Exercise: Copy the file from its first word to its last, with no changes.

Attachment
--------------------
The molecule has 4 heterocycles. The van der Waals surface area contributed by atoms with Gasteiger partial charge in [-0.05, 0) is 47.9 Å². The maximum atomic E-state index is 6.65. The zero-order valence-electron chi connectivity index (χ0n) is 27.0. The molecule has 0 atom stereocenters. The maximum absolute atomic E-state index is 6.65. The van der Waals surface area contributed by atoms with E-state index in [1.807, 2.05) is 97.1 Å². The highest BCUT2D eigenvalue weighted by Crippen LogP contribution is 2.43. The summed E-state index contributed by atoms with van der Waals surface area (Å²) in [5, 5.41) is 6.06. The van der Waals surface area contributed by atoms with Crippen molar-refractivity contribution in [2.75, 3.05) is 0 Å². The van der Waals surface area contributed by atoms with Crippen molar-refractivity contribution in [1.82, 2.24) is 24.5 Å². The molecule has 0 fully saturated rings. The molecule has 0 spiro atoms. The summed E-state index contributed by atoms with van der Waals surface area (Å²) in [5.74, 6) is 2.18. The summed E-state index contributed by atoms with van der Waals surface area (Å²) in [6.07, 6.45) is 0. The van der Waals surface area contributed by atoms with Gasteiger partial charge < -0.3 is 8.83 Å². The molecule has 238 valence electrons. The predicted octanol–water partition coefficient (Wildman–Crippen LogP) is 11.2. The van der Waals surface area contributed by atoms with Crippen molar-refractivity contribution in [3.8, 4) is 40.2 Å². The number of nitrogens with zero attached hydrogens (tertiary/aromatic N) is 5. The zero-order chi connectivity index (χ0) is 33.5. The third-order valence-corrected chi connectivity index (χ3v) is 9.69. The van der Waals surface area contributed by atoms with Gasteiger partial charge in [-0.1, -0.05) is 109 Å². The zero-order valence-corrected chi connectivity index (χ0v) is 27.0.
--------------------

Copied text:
The molecule has 4 heterocycles. The van der Waals surface area contributed by atoms with Gasteiger partial charge in [-0.05, 0) is 47.9 Å². The maximum atomic E-state index is 6.65. The zero-order valence-electron chi connectivity index (χ0n) is 27.0. The molecule has 0 atom stereocenters. The maximum absolute atomic E-state index is 6.65. The van der Waals surface area contributed by atoms with E-state index in [1.807, 2.05) is 97.1 Å². The highest BCUT2D eigenvalue weighted by Crippen LogP contribution is 2.43. The summed E-state index contributed by atoms with van der Waals surface area (Å²) in [5, 5.41) is 6.06. The van der Waals surface area contributed by atoms with Crippen molar-refractivity contribution in [2.75, 3.05) is 0 Å². The van der Waals surface area contributed by atoms with Crippen molar-refractivity contribution in [1.82, 2.24) is 24.5 Å². The molecule has 0 fully saturated rings. The molecule has 0 spiro atoms. The summed E-state index contributed by atoms with van der Waals surface area (Å²) in [5.74, 6) is 2.18. The summed E-state index contributed by atoms with van der Waals surface area (Å²) in [6.07, 6.45) is 0. The van der Waals surface area contributed by atoms with Gasteiger partial charge < -0.3 is 8.83 Å². The molecule has 238 valence electrons. The predicted octanol–water partition coefficient (Wildman–Crippen LogP) is 11.2. The van der Waals surface area contributed by atoms with Crippen molar-refractivity contribution in [3.8, 4) is 40.2 Å². The number of nitrogens with zero attached hydrogens (tertiary/aromatic N) is 5. The zero-order chi connectivity index (χ0) is 33.5. The third-order valence-corrected chi connectivity index (χ3v) is 9.69. The van der Waals surface area contributed by atoms with Gasteiger partial charge in [-0.1, -0.05) is 109 Å². The zero-order valence-corrected chi connectivity index (χ0v) is 27.0.